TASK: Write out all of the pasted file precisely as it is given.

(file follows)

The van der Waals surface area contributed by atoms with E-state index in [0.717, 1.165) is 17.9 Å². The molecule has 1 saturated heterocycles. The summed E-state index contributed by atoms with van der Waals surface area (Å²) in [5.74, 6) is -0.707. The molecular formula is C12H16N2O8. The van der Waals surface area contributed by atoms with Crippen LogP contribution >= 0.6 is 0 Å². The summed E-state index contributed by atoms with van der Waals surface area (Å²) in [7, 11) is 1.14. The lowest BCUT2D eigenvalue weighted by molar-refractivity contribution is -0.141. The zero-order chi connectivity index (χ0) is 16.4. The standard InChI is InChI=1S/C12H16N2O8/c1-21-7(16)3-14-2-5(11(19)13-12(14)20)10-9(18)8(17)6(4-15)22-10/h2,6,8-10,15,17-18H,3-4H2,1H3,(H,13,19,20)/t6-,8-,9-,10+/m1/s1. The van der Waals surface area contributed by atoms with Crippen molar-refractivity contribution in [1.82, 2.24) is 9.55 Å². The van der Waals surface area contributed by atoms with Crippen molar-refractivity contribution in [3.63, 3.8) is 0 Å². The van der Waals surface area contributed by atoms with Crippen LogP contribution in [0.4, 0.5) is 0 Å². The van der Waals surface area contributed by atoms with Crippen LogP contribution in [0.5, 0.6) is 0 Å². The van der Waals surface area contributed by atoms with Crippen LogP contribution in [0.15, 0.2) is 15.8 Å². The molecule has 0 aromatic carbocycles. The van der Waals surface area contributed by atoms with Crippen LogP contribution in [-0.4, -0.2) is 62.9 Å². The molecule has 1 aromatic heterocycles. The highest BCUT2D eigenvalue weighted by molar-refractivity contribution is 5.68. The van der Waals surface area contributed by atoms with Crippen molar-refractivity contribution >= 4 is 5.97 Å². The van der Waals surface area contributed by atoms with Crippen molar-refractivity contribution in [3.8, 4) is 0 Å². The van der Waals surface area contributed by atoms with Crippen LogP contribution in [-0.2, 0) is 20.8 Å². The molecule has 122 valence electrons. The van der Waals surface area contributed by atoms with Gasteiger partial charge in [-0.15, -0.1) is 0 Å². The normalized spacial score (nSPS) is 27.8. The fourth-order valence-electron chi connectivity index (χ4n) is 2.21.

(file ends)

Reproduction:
The van der Waals surface area contributed by atoms with E-state index in [0.717, 1.165) is 17.9 Å². The molecule has 1 saturated heterocycles. The summed E-state index contributed by atoms with van der Waals surface area (Å²) in [5.74, 6) is -0.707. The molecular formula is C12H16N2O8. The van der Waals surface area contributed by atoms with Crippen LogP contribution >= 0.6 is 0 Å². The summed E-state index contributed by atoms with van der Waals surface area (Å²) in [7, 11) is 1.14. The lowest BCUT2D eigenvalue weighted by molar-refractivity contribution is -0.141. The zero-order chi connectivity index (χ0) is 16.4. The standard InChI is InChI=1S/C12H16N2O8/c1-21-7(16)3-14-2-5(11(19)13-12(14)20)10-9(18)8(17)6(4-15)22-10/h2,6,8-10,15,17-18H,3-4H2,1H3,(H,13,19,20)/t6-,8-,9-,10+/m1/s1. The van der Waals surface area contributed by atoms with Crippen molar-refractivity contribution in [1.82, 2.24) is 9.55 Å². The van der Waals surface area contributed by atoms with Crippen molar-refractivity contribution in [3.63, 3.8) is 0 Å². The van der Waals surface area contributed by atoms with Crippen LogP contribution in [0.4, 0.5) is 0 Å². The van der Waals surface area contributed by atoms with Crippen LogP contribution in [0.5, 0.6) is 0 Å². The van der Waals surface area contributed by atoms with Crippen LogP contribution in [0.15, 0.2) is 15.8 Å². The molecule has 0 aromatic carbocycles. The van der Waals surface area contributed by atoms with Crippen LogP contribution in [-0.4, -0.2) is 62.9 Å². The molecule has 1 aromatic heterocycles. The highest BCUT2D eigenvalue weighted by molar-refractivity contribution is 5.68. The van der Waals surface area contributed by atoms with Crippen molar-refractivity contribution >= 4 is 5.97 Å². The van der Waals surface area contributed by atoms with Crippen molar-refractivity contribution in [3.8, 4) is 0 Å². The van der Waals surface area contributed by atoms with Crippen LogP contribution in [-0.2, 0) is 20.8 Å². The molecule has 122 valence electrons. The van der Waals surface area contributed by atoms with Gasteiger partial charge in [-0.15, -0.1) is 0 Å². The normalized spacial score (nSPS) is 27.8. The fourth-order valence-electron chi connectivity index (χ4n) is 2.21.